GENITAL HERPES: ALL YOU NEED TO KNOW

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Just got diagnosed with genital herpes? You are not alone! You should know that this is a very common condition, and that usually does not cause any serious health problem; however, anxiety, anger or even depression are common feelings every time the virus makes its appearance… And, as with HPV infection, misinformation makes things worse…

In this article you will find the most important facts regarding genital herpes:

Getting to know genital herpes

Genital herpes is a sexually transmitted infection (STI). It is caused by a virus called herpes simplex virus (HSV).

The herpes virus causes painful sores and blisters in the genital area, the anus, the thighs and the buttocks. Sometimes though, the HSV infection causes no symptoms at all; in fact many people are infected with HSV and don’t know it.

There are two types of HSV: HSV-1 and HSV-2. In general, type 2 affects the genital area and HSV-1 is the main cause of cold sores on the mouth or face. However, both types can cause either genital or oral infections.

How common is it?

It is estimated that 1 or 2 in 10 people (10-20%) are infected with the HSV; of those, 80% don’t have any symptoms. Genital herpes is more common in women than in men.

How did I get genital herpes? 

  • As stated before, genital herpes is sexually transmitted: the HSV is spread through direct contact with herpes sores during vaginal, oral or anal sex. The virus can be passed to others during a first infection, with subsequent outbreaks or even if there are no evident sores (see below).
  • The HSV dies quickly away from the body; thus, it’s extremely unlikely -if not impossible- to get genital herpes any other way than by sexual contact, such as from towels, toilet sits or hot tubs.
  • It is possible to get infected by sharing sex toys with a partner who has the virus.
  • Infected people can transmit the virus to other parts of their own bodies (for example if you touch your cold sore on the mouth and then you touch your genitals). This process, known as autoinoculation, although theoretically possible is extremely rare, as our body develops -in most cases- antibodies that protect us against autoinoculation.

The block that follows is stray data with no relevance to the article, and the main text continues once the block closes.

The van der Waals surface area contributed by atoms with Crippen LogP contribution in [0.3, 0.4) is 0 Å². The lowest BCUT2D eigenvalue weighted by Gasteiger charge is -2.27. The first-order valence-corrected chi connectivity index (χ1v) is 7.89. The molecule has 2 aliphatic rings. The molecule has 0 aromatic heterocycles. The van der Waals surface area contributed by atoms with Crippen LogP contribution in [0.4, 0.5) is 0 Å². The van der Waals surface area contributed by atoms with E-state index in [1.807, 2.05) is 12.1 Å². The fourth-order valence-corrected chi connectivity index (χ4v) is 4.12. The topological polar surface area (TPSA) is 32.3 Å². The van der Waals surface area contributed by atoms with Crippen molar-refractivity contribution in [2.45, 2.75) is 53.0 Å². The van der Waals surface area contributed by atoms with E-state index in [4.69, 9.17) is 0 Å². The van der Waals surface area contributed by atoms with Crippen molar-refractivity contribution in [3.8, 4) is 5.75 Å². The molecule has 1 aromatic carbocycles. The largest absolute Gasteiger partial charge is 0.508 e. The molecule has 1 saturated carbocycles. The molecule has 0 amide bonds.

Is there any way of knowing how long I’ve had the herpes virus?

When a person is first infected with HSV, symptoms appear about 2–20 days after the virus enters the body.

However, many people have genital herpes for years or even decades without knowing it; that is, the virus remains silent for years, and at some point it becomes symptomatic. This situation can create misunderstanding in a monogamous couple, as a person assumes his/her partner was unfaithful, which may not be true.

What are the symptoms of genital herpes?

The symptoms are different the first time and the recurrent episodes.

During the first herpes infection you may have:

  • flu-like symptoms: such as fever, chills, muscle aches, fatigue and nausea;
  • swelling of the lymph nodes in the groin;
  • stinging or burning feeling while urinating.
  • sores: initially small, fluid-filled blisters, often grouped in clusters; the area where the sores appear may be swollen and tender. Over a period of days, the sores open and release fluid, become crusted and then heal without leaving scars.

The first outbreak of genital herpes may last 2-4 weeks.

After this first infection, HSV remains in the body for life, within some specific nerve cells. Under certain circumstances (see below), the virus becomes active again: it travels along the nerves back to the genital area, and causes a new outbreak of sores. This is called a recurrence.

-During the recurrent outbreaks the symptoms are:

  • a prodrome: a burning, itching, or tingling sensation in the lower back, buttocks, thighs, or knees;
  • few hours later, sores may appear, usually without fever or swelling in the genital area.

The sores heal more quickly, within 3-7 days in most cases. Also, recurrent outbreaks usually are less painful.

What can trigger herpes outbreaks?

Although it is not always clear why or when the herpes virus will reactivate, certain factors are known to trigger herpes outbreaks. The most common are:

  • Stress: either physical (fatigue) or emotional (depression, anxiety).
  • Weak immune system: caused by sickness, infections, certain medications, etc.
  • Trauma or irritation of the genital area: due to vigorous sex, intense sweating, tight clothes, etc.
  • Exposure to sunlight or ultraviolet light.
  • Hormone fluctuations: some women may notice that outbreaks are more common right before their period, or during pregnancy.
  • Excessive alcohol consumption.
  • Certain foods: some studies (here and here) have found L-arginine, an amino acid present in food can aggravate or cause more frequent herpes outbreaks. Foods high in arginine include: nuts (almonds, walnuts, cashews, peanuts), grains (whole wheat, oats, brown rice, flour products), chocolate and caffeinated beverages.

How often will I have symptoms of genital herpes?

  • The frequency and intensity of the outbreaks vary with each person. While some people have frequent, painful outbreaks with many sores, others have only rare and mild symptoms.
  • Outbreaks usually are most frequent in the first year after infection. For many people, the number of outbreaks decreases over time.

Is genital herpes a serious condition?

  • Genital herpes is not life threatening in itself.